GOMA (DR CONGO) - Rival armed groups have clashed in DR Congo's east killing five civilians and forcing more than 50,000 to flee, the United Nations said Saturday, after a six-month lull in fighting.
Clashes have erupted between local armed groups and the M23 rebel movement in North Kivu province, said the UN Office for the Coordination of Humanitarian Affairs (OCHA).
"The resurgence of violent clashes since October 1 raises concern about a fresh deterioration in the humanitarian situation," OCHA said.
About 51,000 people had been "forced to flee their homes" in the Democratic Republic of Congo (DRC).
The main armed groups operating in the North Kivu had met in the provincial capital Goma at the end of September and declared themselves ready to lay down arms.
Within days coordinated attacks were launched on villages in Masisi and Rutshuru territory.
Video footage posted on social media, shows militiamen saying they are "volunteers to defend the nation" before filming themselves firing at homes and setting them ablaze.
The fighting has led to traffic being halted on one of the province's main roads.
The head of a local defence group known as "General" Guidon Shimiray, who faces UN Security Council sanctions and is wanted by the Congo government, on Friday paraded with his men in the town of Kitshanga,50 kilometres (30 miles) from Goma. The M23 rebel group chased the army out of the town last January.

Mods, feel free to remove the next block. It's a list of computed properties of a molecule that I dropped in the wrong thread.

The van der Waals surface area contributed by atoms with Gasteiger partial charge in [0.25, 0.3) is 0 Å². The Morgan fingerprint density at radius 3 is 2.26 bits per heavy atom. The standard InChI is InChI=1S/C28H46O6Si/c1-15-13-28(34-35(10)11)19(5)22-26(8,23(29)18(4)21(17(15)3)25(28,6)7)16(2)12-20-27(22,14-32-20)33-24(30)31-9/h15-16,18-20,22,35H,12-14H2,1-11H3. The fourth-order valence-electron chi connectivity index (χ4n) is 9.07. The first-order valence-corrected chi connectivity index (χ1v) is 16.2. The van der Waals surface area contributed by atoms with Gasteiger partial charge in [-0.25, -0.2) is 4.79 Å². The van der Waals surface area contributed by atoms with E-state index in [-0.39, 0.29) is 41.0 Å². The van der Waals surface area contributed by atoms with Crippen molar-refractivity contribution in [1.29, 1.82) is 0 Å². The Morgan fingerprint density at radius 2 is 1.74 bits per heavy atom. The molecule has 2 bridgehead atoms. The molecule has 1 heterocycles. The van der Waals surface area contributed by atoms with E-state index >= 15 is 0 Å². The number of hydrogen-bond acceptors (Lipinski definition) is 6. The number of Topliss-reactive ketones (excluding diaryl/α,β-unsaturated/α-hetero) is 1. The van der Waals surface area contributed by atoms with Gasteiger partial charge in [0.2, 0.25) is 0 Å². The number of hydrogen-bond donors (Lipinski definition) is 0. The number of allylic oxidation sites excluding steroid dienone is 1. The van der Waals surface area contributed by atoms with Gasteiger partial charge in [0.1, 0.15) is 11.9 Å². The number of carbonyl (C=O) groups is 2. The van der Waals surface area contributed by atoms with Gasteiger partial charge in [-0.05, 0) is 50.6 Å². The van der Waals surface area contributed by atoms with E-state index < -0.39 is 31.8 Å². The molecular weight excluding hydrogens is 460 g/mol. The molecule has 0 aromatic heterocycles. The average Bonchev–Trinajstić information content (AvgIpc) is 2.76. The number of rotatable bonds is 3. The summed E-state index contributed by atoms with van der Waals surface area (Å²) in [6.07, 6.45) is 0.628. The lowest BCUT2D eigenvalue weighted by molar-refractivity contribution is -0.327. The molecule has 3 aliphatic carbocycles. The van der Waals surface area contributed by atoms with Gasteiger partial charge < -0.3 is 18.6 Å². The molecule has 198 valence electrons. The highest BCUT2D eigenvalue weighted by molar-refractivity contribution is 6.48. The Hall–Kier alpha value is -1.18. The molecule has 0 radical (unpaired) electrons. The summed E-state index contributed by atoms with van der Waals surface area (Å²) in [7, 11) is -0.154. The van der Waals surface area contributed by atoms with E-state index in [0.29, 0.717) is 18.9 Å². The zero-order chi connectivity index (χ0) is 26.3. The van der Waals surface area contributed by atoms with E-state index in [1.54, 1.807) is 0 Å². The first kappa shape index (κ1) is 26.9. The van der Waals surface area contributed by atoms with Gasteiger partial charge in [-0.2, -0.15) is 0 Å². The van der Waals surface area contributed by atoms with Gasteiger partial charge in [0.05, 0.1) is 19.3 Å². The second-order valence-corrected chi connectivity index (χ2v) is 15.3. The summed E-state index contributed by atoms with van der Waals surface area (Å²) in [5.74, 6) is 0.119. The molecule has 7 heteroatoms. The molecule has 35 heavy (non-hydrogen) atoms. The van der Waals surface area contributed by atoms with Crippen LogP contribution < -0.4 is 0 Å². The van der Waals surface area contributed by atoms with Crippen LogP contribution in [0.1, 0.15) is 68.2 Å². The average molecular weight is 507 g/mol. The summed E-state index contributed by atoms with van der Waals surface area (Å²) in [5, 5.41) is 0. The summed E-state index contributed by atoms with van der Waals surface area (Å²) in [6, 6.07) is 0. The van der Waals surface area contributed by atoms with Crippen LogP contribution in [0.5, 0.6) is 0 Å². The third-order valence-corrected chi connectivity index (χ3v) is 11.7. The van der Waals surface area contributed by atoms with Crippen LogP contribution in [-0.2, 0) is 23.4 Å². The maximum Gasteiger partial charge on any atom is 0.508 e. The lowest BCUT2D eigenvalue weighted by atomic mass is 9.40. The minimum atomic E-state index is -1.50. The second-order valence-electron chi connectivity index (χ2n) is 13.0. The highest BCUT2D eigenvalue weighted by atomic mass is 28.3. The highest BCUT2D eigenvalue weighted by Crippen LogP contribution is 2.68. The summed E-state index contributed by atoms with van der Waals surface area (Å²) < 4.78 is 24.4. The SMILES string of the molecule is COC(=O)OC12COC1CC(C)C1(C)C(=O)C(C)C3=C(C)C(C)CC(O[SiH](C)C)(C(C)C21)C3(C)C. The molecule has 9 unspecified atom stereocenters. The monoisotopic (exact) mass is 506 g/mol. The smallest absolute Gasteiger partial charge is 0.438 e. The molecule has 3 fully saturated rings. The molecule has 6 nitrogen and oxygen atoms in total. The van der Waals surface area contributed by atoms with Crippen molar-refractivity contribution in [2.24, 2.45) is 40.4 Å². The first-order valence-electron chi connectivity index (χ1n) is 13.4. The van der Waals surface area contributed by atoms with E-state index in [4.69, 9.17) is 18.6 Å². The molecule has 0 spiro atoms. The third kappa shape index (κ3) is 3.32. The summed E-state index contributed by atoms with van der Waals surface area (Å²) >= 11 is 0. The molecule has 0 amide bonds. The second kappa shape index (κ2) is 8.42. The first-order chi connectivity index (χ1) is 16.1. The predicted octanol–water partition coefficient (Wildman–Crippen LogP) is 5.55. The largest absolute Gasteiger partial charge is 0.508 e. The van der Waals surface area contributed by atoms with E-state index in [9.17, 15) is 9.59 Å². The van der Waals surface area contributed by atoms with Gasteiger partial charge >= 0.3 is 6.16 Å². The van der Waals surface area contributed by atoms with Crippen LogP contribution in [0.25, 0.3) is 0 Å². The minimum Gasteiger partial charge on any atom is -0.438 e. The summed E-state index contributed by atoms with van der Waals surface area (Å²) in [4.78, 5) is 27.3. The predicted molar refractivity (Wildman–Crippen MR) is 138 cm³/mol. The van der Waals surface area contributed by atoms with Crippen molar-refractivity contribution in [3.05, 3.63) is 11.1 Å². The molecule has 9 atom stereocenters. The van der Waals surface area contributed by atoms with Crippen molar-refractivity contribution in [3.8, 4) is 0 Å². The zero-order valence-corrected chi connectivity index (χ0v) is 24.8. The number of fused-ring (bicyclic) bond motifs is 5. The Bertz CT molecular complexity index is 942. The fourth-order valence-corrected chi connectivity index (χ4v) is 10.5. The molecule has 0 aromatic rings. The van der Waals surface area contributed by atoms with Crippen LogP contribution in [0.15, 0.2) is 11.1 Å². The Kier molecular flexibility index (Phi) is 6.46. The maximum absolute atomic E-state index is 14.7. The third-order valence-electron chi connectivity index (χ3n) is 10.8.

- Self-defence groups 'fled' -
A Kitshanga resident on Saturday told AFP, "In the morning shots rang out... local self-defence groups fled.
"Some stole goods from people," as they went, before M23 rebels took control of the area, he added, asking not to be named.
Other local people contacted by telephone said they had left for the north for their own safety.
A nurse told AFP hundreds had sought refuge in a health centre, including five with bullet wounds.
M23 rebels, backed by Rwanda, have captured swathes of North Kivu displacing more than a million people since re-emerging to launch an offensive in late 2021.
Several thousand soldiers from East Africa have been deployed in combat zones since the start of the year, in theory to patrol a buffer zone between the armed groups.
DRC's armed forces (FARDC) this week announced they were not involved in the resumption of fighting.
Dozens of armed groups are active in eastern DRC, a legacy of regional wars that raged in the 1990s and 2000s